Bias and Variance Reduction in Assessing Solution Quality for Stochastic Programs
KeywordsMonte Carlo simulation
Variance reduction techniques
Bias reduction techniques
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PublisherThe University of Arizona.
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AbstractStochastic programming combines ideas from deterministic optimization with probability and statistics to produce more accurate models of optimization problems involving uncertainty. However, due to their size, stochastic programming problems can be extremely difficult to solve and instead approximate solutions are used. Therefore, there is a need for methods that can accurately identify optimal or near optimal solutions. In this dissertation, we focus on improving Monte-Carlo sampling-based methods that assess the quality of potential solutions to stochastic programs by estimating optimality gaps. In particular, we aim to reduce the bias and/or variance of these estimators. We first propose a technique to reduce the bias of optimality gap estimators which is based on probability metrics and stability results in stochastic programming. This method, which requires the solution of a minimum-weight perfect matching problem, can be run in polynomial time in sample size. We establish asymptotic properties and present computational results. We then investigate the use of sampling schemes to reduce the variance of optimality gap estimators, and in particular focus on antithetic variates and Latin hypercube sampling. We also combine these methods with the bias reduction technique discussed above. Asymptotic properties of the resultant estimators are presented, and computational results on a range of test problems are discussed. Finally, we apply methods of assessing solution quality using antithetic variates and Latin hypercube sampling to a sequential sampling procedure to solve stochastic programs. In this setting, we use Latin hypercube sampling when generating a sequence of candidate solutions that is input to the procedure. We prove that these procedures produce a high-quality solution with high probability, asymptotically, and terminate in a finite number of iterations. Computational results are presented.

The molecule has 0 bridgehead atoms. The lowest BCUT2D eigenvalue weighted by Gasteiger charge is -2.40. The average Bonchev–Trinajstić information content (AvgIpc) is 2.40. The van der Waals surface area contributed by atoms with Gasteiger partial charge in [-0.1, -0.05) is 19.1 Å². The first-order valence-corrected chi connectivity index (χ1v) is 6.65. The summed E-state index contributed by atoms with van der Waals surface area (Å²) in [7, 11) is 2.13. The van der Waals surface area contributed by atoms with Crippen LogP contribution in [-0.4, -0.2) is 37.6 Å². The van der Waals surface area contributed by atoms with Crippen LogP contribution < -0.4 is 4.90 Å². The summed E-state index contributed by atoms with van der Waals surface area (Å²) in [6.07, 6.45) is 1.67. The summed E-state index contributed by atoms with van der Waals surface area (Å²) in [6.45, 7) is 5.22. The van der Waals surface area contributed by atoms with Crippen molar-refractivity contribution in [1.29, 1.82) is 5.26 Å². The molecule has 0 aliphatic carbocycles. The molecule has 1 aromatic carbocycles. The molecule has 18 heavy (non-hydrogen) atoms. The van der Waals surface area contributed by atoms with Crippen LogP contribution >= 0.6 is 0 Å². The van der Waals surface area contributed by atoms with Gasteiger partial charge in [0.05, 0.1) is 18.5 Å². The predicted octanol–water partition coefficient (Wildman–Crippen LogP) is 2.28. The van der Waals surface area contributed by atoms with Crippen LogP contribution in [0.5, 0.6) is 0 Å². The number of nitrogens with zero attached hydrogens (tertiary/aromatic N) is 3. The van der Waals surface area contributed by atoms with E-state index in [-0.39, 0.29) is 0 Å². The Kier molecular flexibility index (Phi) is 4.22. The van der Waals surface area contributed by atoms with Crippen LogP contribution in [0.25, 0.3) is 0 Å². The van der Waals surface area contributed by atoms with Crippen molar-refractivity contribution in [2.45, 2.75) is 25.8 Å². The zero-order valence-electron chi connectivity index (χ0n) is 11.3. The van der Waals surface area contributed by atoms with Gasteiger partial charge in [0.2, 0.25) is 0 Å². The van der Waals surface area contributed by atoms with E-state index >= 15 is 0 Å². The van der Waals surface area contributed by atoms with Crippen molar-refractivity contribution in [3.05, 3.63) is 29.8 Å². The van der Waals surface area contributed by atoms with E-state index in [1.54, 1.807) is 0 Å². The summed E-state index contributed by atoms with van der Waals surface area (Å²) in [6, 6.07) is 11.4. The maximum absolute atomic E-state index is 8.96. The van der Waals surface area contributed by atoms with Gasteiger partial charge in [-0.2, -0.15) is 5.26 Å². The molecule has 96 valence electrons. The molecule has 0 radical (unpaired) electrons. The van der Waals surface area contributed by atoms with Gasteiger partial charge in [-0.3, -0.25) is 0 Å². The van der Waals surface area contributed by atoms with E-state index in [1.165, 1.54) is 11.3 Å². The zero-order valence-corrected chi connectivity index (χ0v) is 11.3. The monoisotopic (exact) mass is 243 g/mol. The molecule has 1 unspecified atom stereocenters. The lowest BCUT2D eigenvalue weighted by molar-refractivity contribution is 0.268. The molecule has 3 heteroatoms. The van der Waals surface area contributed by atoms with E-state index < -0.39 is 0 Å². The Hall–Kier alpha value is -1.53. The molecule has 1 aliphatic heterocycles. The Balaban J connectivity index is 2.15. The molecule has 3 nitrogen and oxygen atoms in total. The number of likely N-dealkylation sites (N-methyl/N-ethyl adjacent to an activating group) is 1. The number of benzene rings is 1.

Degree ProgramGraduate College